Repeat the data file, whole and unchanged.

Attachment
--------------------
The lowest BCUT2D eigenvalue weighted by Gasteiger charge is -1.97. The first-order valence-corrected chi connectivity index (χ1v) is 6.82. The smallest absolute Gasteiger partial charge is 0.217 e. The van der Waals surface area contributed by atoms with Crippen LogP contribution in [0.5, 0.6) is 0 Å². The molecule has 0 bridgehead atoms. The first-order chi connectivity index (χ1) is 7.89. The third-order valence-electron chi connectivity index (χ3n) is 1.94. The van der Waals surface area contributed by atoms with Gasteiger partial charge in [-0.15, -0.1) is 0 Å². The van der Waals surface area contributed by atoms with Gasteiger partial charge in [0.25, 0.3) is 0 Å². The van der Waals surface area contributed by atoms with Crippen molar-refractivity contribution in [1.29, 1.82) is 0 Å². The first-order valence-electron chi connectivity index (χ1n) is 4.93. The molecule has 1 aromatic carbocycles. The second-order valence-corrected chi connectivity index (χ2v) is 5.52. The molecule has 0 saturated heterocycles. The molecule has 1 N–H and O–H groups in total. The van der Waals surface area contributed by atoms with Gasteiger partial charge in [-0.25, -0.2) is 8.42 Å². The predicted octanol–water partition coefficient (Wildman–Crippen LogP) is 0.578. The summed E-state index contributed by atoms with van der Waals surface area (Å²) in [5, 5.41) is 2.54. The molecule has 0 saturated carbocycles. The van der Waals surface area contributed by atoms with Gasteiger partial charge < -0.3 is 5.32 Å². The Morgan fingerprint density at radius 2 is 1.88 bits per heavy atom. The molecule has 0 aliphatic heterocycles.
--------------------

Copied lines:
The lowest BCUT2D eigenvalue weighted by Gasteiger charge is -1.97. The first-order valence-corrected chi connectivity index (χ1v) is 6.82. The smallest absolute Gasteiger partial charge is 0.217 e. The van der Waals surface area contributed by atoms with Crippen LogP contribution in [0.5, 0.6) is 0 Å². The molecule has 0 bridgehead atoms. The first-order chi connectivity index (χ1) is 7.89. The third-order valence-electron chi connectivity index (χ3n) is 1.94. The van der Waals surface area contributed by atoms with Gasteiger partial charge in [-0.15, -0.1) is 0 Å². The van der Waals surface area contributed by atoms with Gasteiger partial charge in [0.25, 0.3) is 0 Å². The van der Waals surface area contributed by atoms with Crippen molar-refractivity contribution in [1.29, 1.82) is 0 Å². The first-order valence-electron chi connectivity index (χ1n) is 4.93. The molecule has 1 aromatic carbocycles. The second-order valence-corrected chi connectivity index (χ2v) is 5.52. The molecule has 0 saturated heterocycles. The molecule has 1 N–H and O–H groups in total. The van der Waals surface area contributed by atoms with Gasteiger partial charge in [-0.25, -0.2) is 8.42 Å². The predicted octanol–water partition coefficient (Wildman–Crippen LogP) is 0.578. The summed E-state index contributed by atoms with van der Waals surface area (Å²) in [5, 5.41) is 2.54. The molecule has 0 saturated carbocycles. The van der Waals surface area contributed by atoms with Gasteiger partial charge < -0.3 is 5.32 Å². The Morgan fingerprint density at radius 2 is 1.88 bits per heavy atom. The molecule has 0 aliphatic heterocycles.